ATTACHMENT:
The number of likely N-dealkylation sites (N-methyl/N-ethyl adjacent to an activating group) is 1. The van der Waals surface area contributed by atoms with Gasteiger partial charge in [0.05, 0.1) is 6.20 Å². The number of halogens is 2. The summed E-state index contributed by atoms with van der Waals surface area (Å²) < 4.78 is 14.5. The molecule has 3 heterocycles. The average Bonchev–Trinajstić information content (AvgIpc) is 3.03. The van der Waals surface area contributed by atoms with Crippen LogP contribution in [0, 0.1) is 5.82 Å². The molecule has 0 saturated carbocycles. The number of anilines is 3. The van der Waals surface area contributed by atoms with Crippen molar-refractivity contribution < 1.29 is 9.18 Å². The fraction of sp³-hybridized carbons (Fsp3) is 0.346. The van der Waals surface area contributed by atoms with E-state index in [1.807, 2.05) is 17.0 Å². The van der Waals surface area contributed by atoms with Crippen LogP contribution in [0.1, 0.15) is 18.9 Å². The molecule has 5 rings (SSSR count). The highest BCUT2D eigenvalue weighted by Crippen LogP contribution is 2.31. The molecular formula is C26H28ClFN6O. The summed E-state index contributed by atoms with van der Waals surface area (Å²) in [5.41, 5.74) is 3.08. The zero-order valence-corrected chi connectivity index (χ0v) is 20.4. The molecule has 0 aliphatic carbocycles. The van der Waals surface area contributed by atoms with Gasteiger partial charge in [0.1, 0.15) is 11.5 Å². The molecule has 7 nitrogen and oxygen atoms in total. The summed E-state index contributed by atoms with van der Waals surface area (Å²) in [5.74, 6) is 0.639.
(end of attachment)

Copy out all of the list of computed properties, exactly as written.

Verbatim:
The number of likely N-dealkylation sites (N-methyl/N-ethyl adjacent to an activating group) is 1. The van der Waals surface area contributed by atoms with Gasteiger partial charge in [0.05, 0.1) is 6.20 Å². The number of halogens is 2. The summed E-state index contributed by atoms with van der Waals surface area (Å²) < 4.78 is 14.5. The molecule has 3 heterocycles. The average Bonchev–Trinajstić information content (AvgIpc) is 3.03. The van der Waals surface area contributed by atoms with Crippen LogP contribution in [0, 0.1) is 5.82 Å². The molecule has 0 saturated carbocycles. The number of anilines is 3. The van der Waals surface area contributed by atoms with Crippen molar-refractivity contribution < 1.29 is 9.18 Å². The fraction of sp³-hybridized carbons (Fsp3) is 0.346. The van der Waals surface area contributed by atoms with E-state index in [1.807, 2.05) is 17.0 Å². The van der Waals surface area contributed by atoms with Crippen LogP contribution in [0.1, 0.15) is 18.9 Å². The molecule has 5 rings (SSSR count). The highest BCUT2D eigenvalue weighted by Crippen LogP contribution is 2.31. The molecular formula is C26H28ClFN6O. The summed E-state index contributed by atoms with van der Waals surface area (Å²) in [5.41, 5.74) is 3.08. The zero-order valence-corrected chi connectivity index (χ0v) is 20.4. The molecule has 0 aliphatic carbocycles. The van der Waals surface area contributed by atoms with Gasteiger partial charge in [0.1, 0.15) is 11.5 Å². The molecule has 7 nitrogen and oxygen atoms in total. The summed E-state index contributed by atoms with van der Waals surface area (Å²) in [5.74, 6) is 0.639.